Human Rights Watch
Human Rights Watch is a nonprofit, nongovernmental human rights organization established in 1978. Through an expert network of human rights professionals comprising of lawyers, journalists and academics of diverse backgrounds, Human Rights Watch produces detailed reports on human rights conditions on a global scale. Each year, Human Rights Watch publishes more than 100 reports and briefings on human rights conditions in some 80 countries, while simulatenously generating extensive coverage in local and international media.
With the leverage this brings, Human Rights Watch meets with governments, the United Nations , regional groups like the African Union and the European Union, financial institutions, and corporations to press for changes in policy and practice that promote human rights and justice around the world
Table of Contents
Human Rights Watch began in 1978 with the creation of Helsinki Watch, designed to support the citizens groups formed throughout the Soviet bloc to monitor government compliance with the 1975 Helsinki Accords. Helsinki Watch adopted a methodology of publicly “naming and shaming” abusive governments through media coverage and through direct exchanges with policymakers.
Americas Watch was founded in 1981 while civil wars engulfed Central America. Americas Watch not only addressed abuses by government forces, but applied international humanitarian law to investigate and expose war crimes by rebel groups. In addition to raising its concerns in the affected countries, Americas Watch also critically examined the role played by foreign governments, particularly the United States, in providing military and political support to abusive regimes.
In rapid succession in the 1980s, Asia Watch (1985), Africa Watch (1988), and Middle East Watch (1989) were added to what was then known as “The Watch Committees.” In 1988, the organization formally adopted the all-inclusive name Human Rights Watch.
Reports on Women
Among its publications and interests are women’s rights. Since its origins, Human Rights Watch broadened and strengthened its work on the rights of women, children, refugees, and migrant workers, bringing a human rights perspective to such issues as domestic violence, trafficking, rape as a war crime, and child soldiers.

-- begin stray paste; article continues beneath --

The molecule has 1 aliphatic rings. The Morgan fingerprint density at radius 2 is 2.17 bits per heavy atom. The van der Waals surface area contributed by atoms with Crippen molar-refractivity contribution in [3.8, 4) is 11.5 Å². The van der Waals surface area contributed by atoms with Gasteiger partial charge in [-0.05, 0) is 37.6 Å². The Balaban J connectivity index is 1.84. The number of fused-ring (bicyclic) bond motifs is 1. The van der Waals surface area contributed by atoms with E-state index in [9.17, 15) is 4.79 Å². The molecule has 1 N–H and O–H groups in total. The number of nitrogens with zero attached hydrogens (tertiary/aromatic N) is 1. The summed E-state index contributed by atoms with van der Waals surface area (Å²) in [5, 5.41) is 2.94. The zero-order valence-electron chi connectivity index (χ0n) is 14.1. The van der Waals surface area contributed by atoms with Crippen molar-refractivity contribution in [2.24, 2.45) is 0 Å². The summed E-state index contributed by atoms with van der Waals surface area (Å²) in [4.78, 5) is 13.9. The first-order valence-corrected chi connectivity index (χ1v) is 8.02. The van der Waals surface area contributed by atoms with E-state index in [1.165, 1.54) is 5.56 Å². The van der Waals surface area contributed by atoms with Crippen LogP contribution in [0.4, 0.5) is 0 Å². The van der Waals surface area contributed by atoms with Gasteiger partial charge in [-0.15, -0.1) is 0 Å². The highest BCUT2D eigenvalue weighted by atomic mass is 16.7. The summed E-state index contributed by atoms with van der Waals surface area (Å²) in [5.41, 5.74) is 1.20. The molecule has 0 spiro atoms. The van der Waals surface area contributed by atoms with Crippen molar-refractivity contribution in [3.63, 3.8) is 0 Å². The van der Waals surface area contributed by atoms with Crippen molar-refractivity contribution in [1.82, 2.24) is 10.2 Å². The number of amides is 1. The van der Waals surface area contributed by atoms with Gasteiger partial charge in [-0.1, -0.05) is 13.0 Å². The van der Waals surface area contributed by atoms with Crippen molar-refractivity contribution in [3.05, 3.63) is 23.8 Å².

Access some recent related reports focusing on gender issues and specifically women’s rights abuses.
March 2012: “I had to run away” HRW Report
According to HRW, there are about 400 women and girls currently being held for moral crimes in Afghanistan, and they rarely can find support from authorities in a dysfunctional criminal justice system. In its report “I had to run away – The Imprisonment of Women and Girls for “Moral Crimes” in Afghanistan”, the group’s executive director, Kenneth Roth, calls on Afghan president Hamid Karzai to immediately release them. “President Karzai could simply issue an order and say that running away from domestic violence is not a crime, period.” Read more about the report here
- “Soldiers Who Rape, Commanders Who Condone: Sexual Violence and Military Reform in the Democratic Republic of Congo” (July 16,2009)
- “Detained and dismissed: Women’s Struggle to Obtain Health Care in the United States Immigration Detention” (March 16, 2009)
- “Perpetual Minors: Human Rights Abuses Stemming from Male Guardianship and Sex Segregation in Saudi Arabia” (April 19 2008)
- “Hidden in the Mealie Meal: Gender-Based Abuses and Women’s HIV Treatment in Zambia (Dec. 18, 2007)
- “Help Wanted: Abuses against Female Migrant Domestic Workers in Indonesia and Malaysia” (July 21, 2004)